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All the World's a Stage: How to keep your realm's roleplaying alive

All the world's a stage, and all the men and women merely players. In World of Warcraft, that player is you! Each week, Anne Stickney brings you All the World's a Stage with helpful hints, tips and tricks on the art of roleplay in WoW. Shoot me an email with your roleplay issues and questions about various aspects of roleplay -- I'm always open to suggestions!

There's something that's been popping up on more and more RP realms lately, a common complaint that has been growing louder and louder since the launch of Cataclysm. While there are a ton of RP realms out there, there are several that are considered "dead" or "dying," with little to no RP to be found. Instead, the general public seems to be more focused on raiding, questing, or instancing, with RP taking a firm last place in the list of server activities. Most roleplayers, when asked about this phenomenon, agree that it's taking place and lament the days when RP used to be plentiful and commonly found.

So what happened? Likely it's something to do with the new expansion -- most roleplayers found themselves dealing with the task of leveling their characters and let the roleplay fall by the wayside. Others may have found new realms or new friends to play with. Still others may have found new games or other activities to interest them. World of Warcraft is a fluid game in terms of population; people show up, they make themselves known, they have fun, and then eventually, they leave. Other people pop up to replace them, and the cycle continues on.

The question is how, exactly, do we stop this slow decline of RP? How do you keep RP alive on a server that is "dying?"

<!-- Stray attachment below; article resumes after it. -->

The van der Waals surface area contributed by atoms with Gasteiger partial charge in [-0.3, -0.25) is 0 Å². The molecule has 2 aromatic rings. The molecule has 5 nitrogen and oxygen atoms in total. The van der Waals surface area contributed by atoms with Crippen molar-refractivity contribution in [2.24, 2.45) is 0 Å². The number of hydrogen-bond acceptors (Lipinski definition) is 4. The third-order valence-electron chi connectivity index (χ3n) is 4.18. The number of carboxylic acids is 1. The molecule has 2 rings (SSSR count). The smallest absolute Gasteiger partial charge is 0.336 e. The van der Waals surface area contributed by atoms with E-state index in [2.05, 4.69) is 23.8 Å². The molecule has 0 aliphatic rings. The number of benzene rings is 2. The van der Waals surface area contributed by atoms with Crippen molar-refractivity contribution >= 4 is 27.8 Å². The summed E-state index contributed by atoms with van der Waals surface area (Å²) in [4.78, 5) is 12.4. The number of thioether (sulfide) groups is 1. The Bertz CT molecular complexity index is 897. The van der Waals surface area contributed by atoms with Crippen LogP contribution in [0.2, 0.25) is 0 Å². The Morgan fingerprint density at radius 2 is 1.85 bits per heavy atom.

The life cycle of an RP realm

This is actually a pretty common occurrence, way more common than you'd think. There are far fewer RP realms than there are PvP or PvE. Originally, there were only three realm types: PvP, where players were automatically flagged when they stepped out of the starting zones and into the "real world"; PvE, where players were never flagged unless they wanted to be; and RP, where players were encouraged to roleplay. These RP realms were actually PvE realms; players never found themselves flagged unless they wanted to be. When patch 1.8 was released, Blizzard launched RP-PvP realms, where PvP players that wanted to roleplay were free to do so.

There were a small handful of RP realms at first, and more were introduced over time. The first RP realms had very heavy populations as a result of tons of players that wanted to roleplay; the introduction of new RP realms helped ease the overburdened realm population. This continues to this day -- when a new RP realm is announced, you'll see the new realm population explode with roleplayers looking for someplace a little less crowded.

Only ... it's not just about the population. Along with the population issues, RP realms often found themselves plagued with non-roleplayers, and still do to this day. Some of these non-roleplayers are just looking for a realm where everyone is polite and types in full and complete sentences; some are looking for easy realm-first raid kill titles. Unfortunately, some of these people are also specifically looking to grief roleplayers. Regardless of intent, the consequence was often that you would see very little IC interaction in realm channels or open areas. Instead, roleplay began to occur only in select areas, far from the prying eyes of those who chose to mock the roleplaying population.

This trend continues even today, and as the roleplaying population grows more and more secluded, it appears that roleplay is something that is disappearing altogether. It might be, it might not be -- the point is, since it isn't in public areas and isn't easily visible to hopeful new roleplayers looking for a new realm to start on, this behavior slowly starts to discourage roleplay altogether. As more and more roleplayers notice less public RP, they begin looking for a new home in the hopes they can find the roleplay they're looking for elsewhere.